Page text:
organizations who specialize in the particular topic. For example, when it came to the diets of marine

animals, David Witting, a fishery biologist for the NOAA was sought. The history of the DDT pollution at

the Palos Verdes Shelf was provided by Carmen White, the EPA’s remedial project manager for the site. I

feel the author wanted to ensure the information he found was coming directly from the source and not

from a third party.


        The organizations providing information for the article are a mix of government funded and

private money groups. The U.S. Environmental Protection Agency (EPA) is an agency of the federal

government of the United States charged with protecting human health and the environment, by

writing and enforcing regulations based on laws passed by Congress. The National Oceanic and
Atmospheric Administration (NOAA) is a scientific agency within the United States Department of

Commerce focused on the conditions of the oceans and the atmosphere. Ventana Wildlife Society (VWS)

is a non-profit organization founded in 1977 by a group of private citizens to restore endangered species

native to Central California. VWS has five full-time staff biologists, together with seasonal interns,

monitoring, tracking and researching endangered species, songbirds and butterflies. The United States

Fish and Wildlife Service (FWS) is a federal government agency within the United States Department of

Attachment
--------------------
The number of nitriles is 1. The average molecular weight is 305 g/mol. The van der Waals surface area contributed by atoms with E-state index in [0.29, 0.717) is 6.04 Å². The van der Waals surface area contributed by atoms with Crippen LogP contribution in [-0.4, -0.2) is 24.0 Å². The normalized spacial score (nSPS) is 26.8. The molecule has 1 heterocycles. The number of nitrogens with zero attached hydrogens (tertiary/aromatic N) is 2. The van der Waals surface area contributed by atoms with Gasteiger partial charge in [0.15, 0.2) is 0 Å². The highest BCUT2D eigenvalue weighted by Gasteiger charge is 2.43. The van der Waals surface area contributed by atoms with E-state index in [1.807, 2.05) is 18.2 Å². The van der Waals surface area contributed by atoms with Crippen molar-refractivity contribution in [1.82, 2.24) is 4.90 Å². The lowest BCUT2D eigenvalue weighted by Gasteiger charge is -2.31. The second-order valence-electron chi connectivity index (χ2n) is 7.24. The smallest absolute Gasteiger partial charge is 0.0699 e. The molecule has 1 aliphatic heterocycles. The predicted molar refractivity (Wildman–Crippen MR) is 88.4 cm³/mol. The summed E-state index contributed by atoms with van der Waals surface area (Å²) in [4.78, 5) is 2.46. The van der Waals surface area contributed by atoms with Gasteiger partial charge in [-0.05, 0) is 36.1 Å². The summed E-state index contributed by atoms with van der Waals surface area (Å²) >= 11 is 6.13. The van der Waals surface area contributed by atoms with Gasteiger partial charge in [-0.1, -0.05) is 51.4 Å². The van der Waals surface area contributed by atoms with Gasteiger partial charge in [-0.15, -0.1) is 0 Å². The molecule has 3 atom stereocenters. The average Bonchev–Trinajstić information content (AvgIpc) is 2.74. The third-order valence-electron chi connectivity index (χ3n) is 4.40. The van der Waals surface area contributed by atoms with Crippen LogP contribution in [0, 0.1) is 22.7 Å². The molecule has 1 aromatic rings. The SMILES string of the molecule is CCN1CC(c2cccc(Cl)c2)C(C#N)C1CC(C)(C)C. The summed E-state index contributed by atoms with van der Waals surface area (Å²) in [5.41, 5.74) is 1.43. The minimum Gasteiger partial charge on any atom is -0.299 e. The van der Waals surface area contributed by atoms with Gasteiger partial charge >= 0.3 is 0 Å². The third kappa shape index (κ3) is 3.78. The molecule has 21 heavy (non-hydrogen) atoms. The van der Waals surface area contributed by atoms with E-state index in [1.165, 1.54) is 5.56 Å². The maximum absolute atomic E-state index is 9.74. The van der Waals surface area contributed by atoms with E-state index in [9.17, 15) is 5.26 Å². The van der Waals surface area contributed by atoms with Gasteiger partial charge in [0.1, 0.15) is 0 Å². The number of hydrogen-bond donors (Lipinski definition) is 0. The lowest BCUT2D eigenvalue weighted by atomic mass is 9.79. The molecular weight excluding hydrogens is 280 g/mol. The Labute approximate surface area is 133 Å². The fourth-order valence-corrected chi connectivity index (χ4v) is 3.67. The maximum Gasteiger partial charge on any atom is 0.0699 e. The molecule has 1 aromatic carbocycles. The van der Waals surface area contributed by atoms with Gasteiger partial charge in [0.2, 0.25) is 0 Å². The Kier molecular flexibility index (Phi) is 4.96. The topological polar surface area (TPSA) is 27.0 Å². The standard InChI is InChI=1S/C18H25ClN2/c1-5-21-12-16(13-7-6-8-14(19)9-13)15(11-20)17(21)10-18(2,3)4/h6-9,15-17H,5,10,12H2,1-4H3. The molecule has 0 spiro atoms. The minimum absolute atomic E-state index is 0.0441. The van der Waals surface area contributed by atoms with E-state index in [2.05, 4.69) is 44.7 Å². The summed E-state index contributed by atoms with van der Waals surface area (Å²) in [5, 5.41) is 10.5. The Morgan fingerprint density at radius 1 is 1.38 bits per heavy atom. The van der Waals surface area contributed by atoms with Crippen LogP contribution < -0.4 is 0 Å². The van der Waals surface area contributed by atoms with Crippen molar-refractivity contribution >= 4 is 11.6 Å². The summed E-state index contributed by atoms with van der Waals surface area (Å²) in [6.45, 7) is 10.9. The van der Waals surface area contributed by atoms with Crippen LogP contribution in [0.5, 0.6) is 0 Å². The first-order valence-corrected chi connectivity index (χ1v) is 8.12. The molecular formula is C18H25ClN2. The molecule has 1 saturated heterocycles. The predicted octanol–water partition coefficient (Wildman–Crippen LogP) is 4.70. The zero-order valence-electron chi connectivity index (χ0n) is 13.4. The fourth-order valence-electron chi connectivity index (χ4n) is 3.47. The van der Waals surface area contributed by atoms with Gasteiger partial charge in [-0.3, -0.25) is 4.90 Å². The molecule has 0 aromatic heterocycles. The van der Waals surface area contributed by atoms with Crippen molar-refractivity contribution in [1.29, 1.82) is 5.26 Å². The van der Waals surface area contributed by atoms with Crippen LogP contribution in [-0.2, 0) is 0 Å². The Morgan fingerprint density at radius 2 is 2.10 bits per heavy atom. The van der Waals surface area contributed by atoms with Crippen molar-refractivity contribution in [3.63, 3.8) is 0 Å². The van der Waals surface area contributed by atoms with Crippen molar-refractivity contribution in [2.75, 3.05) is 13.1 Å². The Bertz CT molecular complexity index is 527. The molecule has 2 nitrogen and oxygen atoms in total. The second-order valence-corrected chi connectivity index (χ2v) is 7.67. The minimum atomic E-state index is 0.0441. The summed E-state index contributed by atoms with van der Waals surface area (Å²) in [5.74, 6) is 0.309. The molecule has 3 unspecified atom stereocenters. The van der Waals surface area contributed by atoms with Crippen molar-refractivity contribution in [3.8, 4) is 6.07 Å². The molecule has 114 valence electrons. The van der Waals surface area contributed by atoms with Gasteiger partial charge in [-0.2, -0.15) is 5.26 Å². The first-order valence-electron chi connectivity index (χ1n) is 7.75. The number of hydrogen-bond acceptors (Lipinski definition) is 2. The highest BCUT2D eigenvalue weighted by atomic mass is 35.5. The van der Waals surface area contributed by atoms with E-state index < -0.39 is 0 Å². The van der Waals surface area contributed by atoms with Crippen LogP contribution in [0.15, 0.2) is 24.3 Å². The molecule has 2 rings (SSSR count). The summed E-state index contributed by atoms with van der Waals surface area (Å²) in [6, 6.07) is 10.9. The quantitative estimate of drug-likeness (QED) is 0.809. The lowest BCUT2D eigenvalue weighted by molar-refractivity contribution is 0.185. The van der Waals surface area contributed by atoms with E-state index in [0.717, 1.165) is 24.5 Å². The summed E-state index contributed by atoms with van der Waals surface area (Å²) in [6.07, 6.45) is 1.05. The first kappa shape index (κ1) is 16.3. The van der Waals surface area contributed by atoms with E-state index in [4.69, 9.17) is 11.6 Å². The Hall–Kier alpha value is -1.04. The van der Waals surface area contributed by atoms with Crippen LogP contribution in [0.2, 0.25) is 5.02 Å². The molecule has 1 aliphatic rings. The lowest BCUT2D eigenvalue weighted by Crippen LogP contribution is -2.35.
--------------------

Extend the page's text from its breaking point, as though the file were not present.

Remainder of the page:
the Interior dedicated to the management of fish, wildlife, and habitats.


           I think the author of this article did add some of his own bias into the paper and it would be

hard not to, considering the topic and evidence stacked against it. There was no mention of why or what

the reason for the DDT dump was nor anything about the company of Montrose Chemical Corporation.

With the lack of opposing views, I would have to say that the writer had an agenda and set out to write

an article educating the public about the continual effects of DDT on the environment and ecosystems.

It is mentioned though that the company was “forced” to stop its discharge – soon after the

contamination source disappeared and some wildlife rebounded fairly quickly. The article finished with

words of hope stating that there is light at the end of the tunnel, it’s just a matter of how far out that

light it is.


           Before I read this article, I had no clue about the condors in California or that the effects of DDT

were still causing issues within the environment. I also learned that that lead poisoning that comes from

ingesting lead-bullet fragments found in hunter-shot game is causing other health issues for the

condors. Lead poisoning was a major factor in the bird's close encounter with extinction and remains the

primary danger today to released condors. Fortunately for the condors, recently there has been

legislation to stop hunters from hunting with ammunition containing lead in the areas the condors

inhabit.
        I am grateful for the authors attempt in educating the public on this issue. I do feel it is very

important and think that more should be done to assist in finding and providing solutions for the plight

of the condor. In 1982 the population of California condors had been reduced to 22 birds. Although

problems remain, bringing back the condor has been a conservation success story. There are now 380

California condors in the world, with about half of these titans of the sky flying free in the Western

United States.


Reference:

Moir, J. (2010, November 16). New Hurdle for California Condors May Be DDT From Years Ago. The New
York Times, pp. D.3